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Multiple Languages in EASA

The EASA web pages may display languages other than English via translation tables stored within a spreadsheet.

System translation is focused primarily on User mode web pages and generic EASA Client and Web Browser Client content. However, Author and Administrator modes allow translated menu labels.

Language preferences are set in the User's browser, if the browser language setting does not match an existing language configured in EASA, then the default English version will be displayed.

The EASAP Builder only supports English.

Adding and Updating a Language

Managing languages in EASA is performed on the Languages page under the Configure tab in Administrator mode. To add a new language and perform the required translation, please perform the following steps:

  • Open a web browser on your computer and go to the EASA web address.
  • Log in to EASA and then set your mode to Administrator.
  • Select Languages under the Configure menu.
  • Click on Add Language button.
  • On Add Language page that appears:
    • Select the language from the available list and then click on the Add Language button.
    • A new row in the language table appears with the proportion translated set to 0%.

To perform the translation for the new language:

  • Click on the Export Data button () in the Export column of the Languages table.
  • Save the resulting spreadsheet file.

The spreadsheet will contain a number of sheets each of which has four columns. For more details on the columns and sheets in this file see:

  • Next, open the translation spreadsheet within Microsoft Excel or another spreadsheet tool compatible with Excel (xls) files
  • Translate the values in the third column of the various worksheets to the appropriate values for the language to be translated.

An example of a translation spreadsheet after being translated is shown:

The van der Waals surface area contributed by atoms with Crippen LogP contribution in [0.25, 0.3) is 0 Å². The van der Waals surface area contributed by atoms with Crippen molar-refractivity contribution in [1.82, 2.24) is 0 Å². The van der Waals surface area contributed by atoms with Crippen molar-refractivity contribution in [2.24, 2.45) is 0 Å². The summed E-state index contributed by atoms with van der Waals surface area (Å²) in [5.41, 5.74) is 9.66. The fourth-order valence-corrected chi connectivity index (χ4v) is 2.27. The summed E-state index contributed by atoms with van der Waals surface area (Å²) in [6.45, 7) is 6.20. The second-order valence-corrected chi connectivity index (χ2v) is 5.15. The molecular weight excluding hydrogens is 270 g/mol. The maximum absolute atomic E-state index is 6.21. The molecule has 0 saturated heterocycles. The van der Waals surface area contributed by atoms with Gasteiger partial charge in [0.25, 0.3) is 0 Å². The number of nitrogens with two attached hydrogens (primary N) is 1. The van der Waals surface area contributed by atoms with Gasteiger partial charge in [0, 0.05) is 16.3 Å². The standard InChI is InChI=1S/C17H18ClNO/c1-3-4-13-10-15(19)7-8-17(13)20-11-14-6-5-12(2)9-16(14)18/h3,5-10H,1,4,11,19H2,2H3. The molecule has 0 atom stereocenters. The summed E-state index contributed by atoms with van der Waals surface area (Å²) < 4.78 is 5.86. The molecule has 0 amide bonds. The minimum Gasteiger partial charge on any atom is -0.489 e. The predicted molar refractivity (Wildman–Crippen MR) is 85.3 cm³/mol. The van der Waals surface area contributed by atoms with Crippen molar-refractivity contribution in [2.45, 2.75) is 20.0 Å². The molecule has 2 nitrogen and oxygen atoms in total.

Rare error diagnostics and common jargon words like 'EASA' may be left untranslated as they will not diminish usability.

  • Finally, import the newly translated spreadsheet back into EASA by clicking on the Import Data button () in the Import column of the Languages table to be taken to the Import Translation page.
  • Use the Browse button to select the translated spreadsheet file
  • Click on the Import button.

Repeat the process of updating a language by exporting the translation spreadsheet, modifying the translation values and importing the spreadsheet back into EASA when required.

Translation Spreadsheet Columns

The first column in the worksheets in a translation spreadsheet, Key, identifies the page context for text replacement.

The second column contains the default English text to translate into the target language. These values should not be modified.

The third column is labeled with the target language and should be edited to contain the desired translated values.

The fourth column,Notes, contains further information to aid the person carrying out a translation.

Translation Spreadsheet Sheets

The translation spreadsheet files contain several worksheets, each containing translations for a specific section of EASA content. These worksheets are listed below:

  • Web Menus - All of the EASA web page menus and sub menus.
  • Web Content - All user mode web page content.
  • EASA Client - All of the non-EASAP specific sections of the EASA Client in user mode. The menubar section is the most immediately visible to end users.
  • Web Browser Client - All of the non-EASAP-specific sections of the Web Browser Client.
  • Other - Covers the Graphing and Proxy Settings clients.

Special Fields in Translation Files

Within the text to be translated there may be special symbols: {n} and {\n}, where n is an integer. The majority of these special terms appear on the Web Content sheet.

An {n} by itself represents a placeholder where EASA will dynamically add, for example, this might be the title of the EASA application. The translated string should also contain the {n} symbol so that EASA knows where to insert the information.

An {n} followed later by a {\n} is used to mark a section of text, typically as a web page link. Again the translated string should also contain the {n} and {\n} tags so that EASA knows where to apply a link.

On importing the translation spreadsheet into EASA, if the above symbols in the translated text are missing, a warning will be given, and the error column in the translation table will be non-blank. On re-exporting the spreadsheet, highlighting identifies problematic rows in the notes column.

The second set of special characters are HTML tags, identified by text delimited by < > brackets. Preserve these tags during the translation process as they are for mark-up purposes.

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